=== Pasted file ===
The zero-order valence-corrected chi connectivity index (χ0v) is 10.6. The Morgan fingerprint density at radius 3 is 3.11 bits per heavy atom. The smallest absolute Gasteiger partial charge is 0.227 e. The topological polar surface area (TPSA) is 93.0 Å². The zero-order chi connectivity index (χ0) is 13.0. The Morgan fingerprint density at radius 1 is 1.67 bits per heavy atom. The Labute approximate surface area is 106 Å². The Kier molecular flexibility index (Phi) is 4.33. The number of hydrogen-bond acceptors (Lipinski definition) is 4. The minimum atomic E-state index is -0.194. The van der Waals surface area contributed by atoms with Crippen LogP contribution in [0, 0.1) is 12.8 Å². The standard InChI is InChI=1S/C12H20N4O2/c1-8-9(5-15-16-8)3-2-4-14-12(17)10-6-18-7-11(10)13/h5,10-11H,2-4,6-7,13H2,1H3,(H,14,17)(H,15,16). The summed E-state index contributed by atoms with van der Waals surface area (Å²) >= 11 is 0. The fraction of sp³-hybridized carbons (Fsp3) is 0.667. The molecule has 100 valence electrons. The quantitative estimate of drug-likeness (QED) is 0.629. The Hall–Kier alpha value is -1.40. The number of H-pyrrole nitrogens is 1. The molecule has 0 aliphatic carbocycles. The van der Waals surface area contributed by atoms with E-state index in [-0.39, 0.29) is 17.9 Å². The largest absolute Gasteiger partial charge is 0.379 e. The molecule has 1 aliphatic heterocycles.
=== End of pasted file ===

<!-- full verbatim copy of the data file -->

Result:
The zero-order valence-corrected chi connectivity index (χ0v) is 10.6. The Morgan fingerprint density at radius 3 is 3.11 bits per heavy atom. The smallest absolute Gasteiger partial charge is 0.227 e. The topological polar surface area (TPSA) is 93.0 Å². The zero-order chi connectivity index (χ0) is 13.0. The Morgan fingerprint density at radius 1 is 1.67 bits per heavy atom. The Labute approximate surface area is 106 Å². The Kier molecular flexibility index (Phi) is 4.33. The number of hydrogen-bond acceptors (Lipinski definition) is 4. The minimum atomic E-state index is -0.194. The van der Waals surface area contributed by atoms with Crippen LogP contribution in [0, 0.1) is 12.8 Å². The standard InChI is InChI=1S/C12H20N4O2/c1-8-9(5-15-16-8)3-2-4-14-12(17)10-6-18-7-11(10)13/h5,10-11H,2-4,6-7,13H2,1H3,(H,14,17)(H,15,16). The summed E-state index contributed by atoms with van der Waals surface area (Å²) >= 11 is 0. The fraction of sp³-hybridized carbons (Fsp3) is 0.667. The molecule has 100 valence electrons. The quantitative estimate of drug-likeness (QED) is 0.629. The Hall–Kier alpha value is -1.40. The number of H-pyrrole nitrogens is 1. The molecule has 0 aliphatic carbocycles. The van der Waals surface area contributed by atoms with E-state index in [-0.39, 0.29) is 17.9 Å². The largest absolute Gasteiger partial charge is 0.379 e. The molecule has 1 aliphatic heterocycles.